Now, Democrats are also trying to ramp up their selling of the party’s accomplishments from the president’s first year — a task some party strategists said they did not do aggressively enough before. Reversing some of the erosion in Democratic voters’ support for Biden will be a key task for the midterms, party strategists said.

They are touting with greater intensity the sweeping infrastructure and pandemic relief laws Biden signed and are mentioning Ukraine and Russia to amplify their argument that the party has prioritized American economic and security interests.

The midterm tactics coming into focus amount to welcome news for many Democratic lawmakers, who had largely looked to Biden and the White House to help shape their campaign pitch to voters in a year that many expect them to lose their congressional majorities.

In Biden’s meeting with House Democrats on Friday, Rep. Antonio Delgado (D-N.Y.) asked the president how lawmakers should promote the party’s agenda, particularly in rural areas such as his Upstate New York district.

Biden advised Delgado that while it might “sound corny,” people “want to look you in the eye.”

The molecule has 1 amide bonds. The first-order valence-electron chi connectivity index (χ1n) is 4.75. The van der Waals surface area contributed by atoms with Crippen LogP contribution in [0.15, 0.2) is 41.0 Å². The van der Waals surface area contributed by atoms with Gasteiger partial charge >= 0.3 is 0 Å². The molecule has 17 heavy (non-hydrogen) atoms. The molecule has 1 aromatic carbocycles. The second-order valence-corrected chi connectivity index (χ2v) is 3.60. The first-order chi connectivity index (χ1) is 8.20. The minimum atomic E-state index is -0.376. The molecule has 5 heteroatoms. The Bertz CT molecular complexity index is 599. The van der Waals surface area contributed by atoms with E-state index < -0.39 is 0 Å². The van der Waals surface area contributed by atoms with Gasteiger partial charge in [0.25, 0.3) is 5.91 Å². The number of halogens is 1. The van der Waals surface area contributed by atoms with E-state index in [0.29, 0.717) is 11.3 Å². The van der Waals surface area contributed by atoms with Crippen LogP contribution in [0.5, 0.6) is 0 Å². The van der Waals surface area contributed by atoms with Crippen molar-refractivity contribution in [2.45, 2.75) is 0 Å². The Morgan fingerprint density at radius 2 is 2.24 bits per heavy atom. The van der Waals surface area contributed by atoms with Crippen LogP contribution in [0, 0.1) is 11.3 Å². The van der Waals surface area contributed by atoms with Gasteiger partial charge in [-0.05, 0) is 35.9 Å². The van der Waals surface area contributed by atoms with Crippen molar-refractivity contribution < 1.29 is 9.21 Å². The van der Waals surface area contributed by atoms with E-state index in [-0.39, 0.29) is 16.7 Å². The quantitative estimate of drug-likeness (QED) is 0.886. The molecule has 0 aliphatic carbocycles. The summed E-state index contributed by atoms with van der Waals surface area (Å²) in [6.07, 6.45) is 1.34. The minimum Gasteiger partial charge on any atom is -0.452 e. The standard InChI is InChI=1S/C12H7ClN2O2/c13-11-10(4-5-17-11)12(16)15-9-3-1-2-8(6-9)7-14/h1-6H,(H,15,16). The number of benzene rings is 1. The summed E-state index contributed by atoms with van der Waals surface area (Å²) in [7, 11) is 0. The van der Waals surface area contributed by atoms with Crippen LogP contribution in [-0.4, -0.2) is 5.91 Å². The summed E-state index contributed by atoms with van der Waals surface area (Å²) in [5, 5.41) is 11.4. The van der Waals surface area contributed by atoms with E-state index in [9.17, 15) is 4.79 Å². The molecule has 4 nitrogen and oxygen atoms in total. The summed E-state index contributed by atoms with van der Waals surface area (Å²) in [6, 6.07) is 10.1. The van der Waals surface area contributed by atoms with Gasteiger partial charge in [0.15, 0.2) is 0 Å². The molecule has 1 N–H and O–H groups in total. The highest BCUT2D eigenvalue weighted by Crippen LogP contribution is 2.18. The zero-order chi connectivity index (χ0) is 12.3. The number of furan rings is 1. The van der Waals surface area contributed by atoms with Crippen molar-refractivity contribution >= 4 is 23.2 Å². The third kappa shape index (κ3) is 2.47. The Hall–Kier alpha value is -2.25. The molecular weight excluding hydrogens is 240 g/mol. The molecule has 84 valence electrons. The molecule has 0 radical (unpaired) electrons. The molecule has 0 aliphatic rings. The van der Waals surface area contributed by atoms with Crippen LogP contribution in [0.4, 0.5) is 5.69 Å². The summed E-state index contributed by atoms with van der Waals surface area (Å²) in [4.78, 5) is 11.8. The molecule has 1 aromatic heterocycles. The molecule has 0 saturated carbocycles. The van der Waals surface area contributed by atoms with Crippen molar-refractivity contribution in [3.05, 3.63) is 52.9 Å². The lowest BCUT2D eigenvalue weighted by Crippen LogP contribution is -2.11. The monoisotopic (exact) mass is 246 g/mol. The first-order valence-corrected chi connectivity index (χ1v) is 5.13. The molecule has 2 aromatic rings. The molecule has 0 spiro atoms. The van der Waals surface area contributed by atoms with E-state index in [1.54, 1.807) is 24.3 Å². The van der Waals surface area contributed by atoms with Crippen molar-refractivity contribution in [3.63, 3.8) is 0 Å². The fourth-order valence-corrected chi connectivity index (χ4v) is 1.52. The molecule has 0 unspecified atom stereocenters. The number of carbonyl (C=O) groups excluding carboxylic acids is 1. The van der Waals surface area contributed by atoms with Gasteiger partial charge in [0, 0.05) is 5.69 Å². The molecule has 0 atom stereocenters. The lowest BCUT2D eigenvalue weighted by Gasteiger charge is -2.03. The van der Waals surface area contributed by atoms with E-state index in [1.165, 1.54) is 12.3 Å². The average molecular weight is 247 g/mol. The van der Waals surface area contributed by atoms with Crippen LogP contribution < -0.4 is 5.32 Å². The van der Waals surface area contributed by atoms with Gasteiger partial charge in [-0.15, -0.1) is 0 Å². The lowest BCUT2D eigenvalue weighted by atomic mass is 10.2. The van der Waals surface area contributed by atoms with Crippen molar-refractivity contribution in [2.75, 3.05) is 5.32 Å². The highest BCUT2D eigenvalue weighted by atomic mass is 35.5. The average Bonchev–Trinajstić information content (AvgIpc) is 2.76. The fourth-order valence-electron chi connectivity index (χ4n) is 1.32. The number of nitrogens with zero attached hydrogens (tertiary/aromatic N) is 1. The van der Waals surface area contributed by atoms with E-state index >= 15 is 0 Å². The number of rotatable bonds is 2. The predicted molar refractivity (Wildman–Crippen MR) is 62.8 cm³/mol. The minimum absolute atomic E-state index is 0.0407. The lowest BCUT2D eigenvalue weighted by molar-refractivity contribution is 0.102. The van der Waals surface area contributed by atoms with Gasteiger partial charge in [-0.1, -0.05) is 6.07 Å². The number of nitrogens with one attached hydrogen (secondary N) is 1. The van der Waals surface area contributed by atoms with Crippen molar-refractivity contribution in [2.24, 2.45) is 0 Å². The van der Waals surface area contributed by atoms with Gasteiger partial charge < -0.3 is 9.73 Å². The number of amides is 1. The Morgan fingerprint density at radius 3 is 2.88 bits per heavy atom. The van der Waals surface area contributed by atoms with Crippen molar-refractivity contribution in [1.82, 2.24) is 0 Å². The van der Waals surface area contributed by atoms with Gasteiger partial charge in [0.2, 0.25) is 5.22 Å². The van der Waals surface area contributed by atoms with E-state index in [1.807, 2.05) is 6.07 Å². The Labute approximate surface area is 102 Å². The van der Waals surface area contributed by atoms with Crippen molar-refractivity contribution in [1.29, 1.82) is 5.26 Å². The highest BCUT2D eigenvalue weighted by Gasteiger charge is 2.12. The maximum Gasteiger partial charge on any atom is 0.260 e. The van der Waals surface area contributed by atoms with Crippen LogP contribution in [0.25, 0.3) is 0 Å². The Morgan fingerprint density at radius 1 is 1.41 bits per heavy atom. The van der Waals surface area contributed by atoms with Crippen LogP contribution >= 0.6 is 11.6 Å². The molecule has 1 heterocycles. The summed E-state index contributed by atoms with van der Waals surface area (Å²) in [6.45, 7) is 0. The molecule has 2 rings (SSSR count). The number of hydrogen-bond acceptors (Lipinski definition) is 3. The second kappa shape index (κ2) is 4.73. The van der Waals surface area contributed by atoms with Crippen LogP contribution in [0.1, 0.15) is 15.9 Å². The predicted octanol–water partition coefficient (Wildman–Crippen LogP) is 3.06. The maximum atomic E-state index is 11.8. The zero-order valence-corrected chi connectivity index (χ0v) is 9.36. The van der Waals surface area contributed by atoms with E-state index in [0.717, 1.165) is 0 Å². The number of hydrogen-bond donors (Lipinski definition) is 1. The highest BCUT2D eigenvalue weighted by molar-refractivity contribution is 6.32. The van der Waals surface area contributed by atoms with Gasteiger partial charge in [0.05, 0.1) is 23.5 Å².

“People want to get a feel for you. The closer you are and the less formal you are, the better,” Biden told House Democrats, according to two people familiar with his comments. “Spend as much time as you can on the street.”

But some Democrats warn that any potential benefit from the public’s immediate approval for Biden’s handling of Ukraine eventually will subside.

“Right now, we are seeing a true rally-around-the-flag effect in polls due to the war in Ukraine, but as the economic reality of sanctions continues to set in over the coming months, that effect will fade significantly if Democrats don’t take action to reduce energy costs and gas prices,” said Sean McElwee, the founding executive director of Data for Progress, a liberal polling firm and think tank.

Biden’s record so far on Ukraine — including his ability to help unify NATO in mounting a challenge to Putin — has offered what Democrats hope is a chance to resurrect the pitch he made to voters as a candidate: that he represents an antidote to the chaos of the Trump administration and is capable of restoring the United States leadership on the world stage.